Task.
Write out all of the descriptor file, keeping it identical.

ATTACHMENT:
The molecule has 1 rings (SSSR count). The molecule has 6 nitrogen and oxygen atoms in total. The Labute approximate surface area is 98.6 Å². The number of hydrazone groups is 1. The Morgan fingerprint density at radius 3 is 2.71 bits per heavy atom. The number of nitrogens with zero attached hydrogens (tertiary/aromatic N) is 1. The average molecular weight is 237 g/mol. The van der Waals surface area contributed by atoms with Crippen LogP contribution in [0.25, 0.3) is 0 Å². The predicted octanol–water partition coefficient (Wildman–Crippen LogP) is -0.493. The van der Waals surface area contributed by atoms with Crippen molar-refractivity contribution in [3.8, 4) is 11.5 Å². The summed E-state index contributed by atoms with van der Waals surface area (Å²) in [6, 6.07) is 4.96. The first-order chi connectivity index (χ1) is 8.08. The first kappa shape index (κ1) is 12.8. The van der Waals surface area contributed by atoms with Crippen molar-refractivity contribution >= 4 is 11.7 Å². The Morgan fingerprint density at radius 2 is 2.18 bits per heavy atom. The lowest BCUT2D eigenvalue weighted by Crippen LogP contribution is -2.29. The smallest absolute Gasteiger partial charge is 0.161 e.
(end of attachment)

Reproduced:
The molecule has 1 rings (SSSR count). The molecule has 6 nitrogen and oxygen atoms in total. The Labute approximate surface area is 98.6 Å². The number of hydrazone groups is 1. The Morgan fingerprint density at radius 3 is 2.71 bits per heavy atom. The number of nitrogens with zero attached hydrogens (tertiary/aromatic N) is 1. The average molecular weight is 237 g/mol. The van der Waals surface area contributed by atoms with Crippen LogP contribution in [0.25, 0.3) is 0 Å². The predicted octanol–water partition coefficient (Wildman–Crippen LogP) is -0.493. The van der Waals surface area contributed by atoms with Crippen molar-refractivity contribution in [3.8, 4) is 11.5 Å². The summed E-state index contributed by atoms with van der Waals surface area (Å²) in [6, 6.07) is 4.96. The first-order chi connectivity index (χ1) is 8.08. The first kappa shape index (κ1) is 12.8. The van der Waals surface area contributed by atoms with Crippen molar-refractivity contribution >= 4 is 11.7 Å². The Morgan fingerprint density at radius 2 is 2.18 bits per heavy atom. The lowest BCUT2D eigenvalue weighted by Crippen LogP contribution is -2.29. The smallest absolute Gasteiger partial charge is 0.161 e.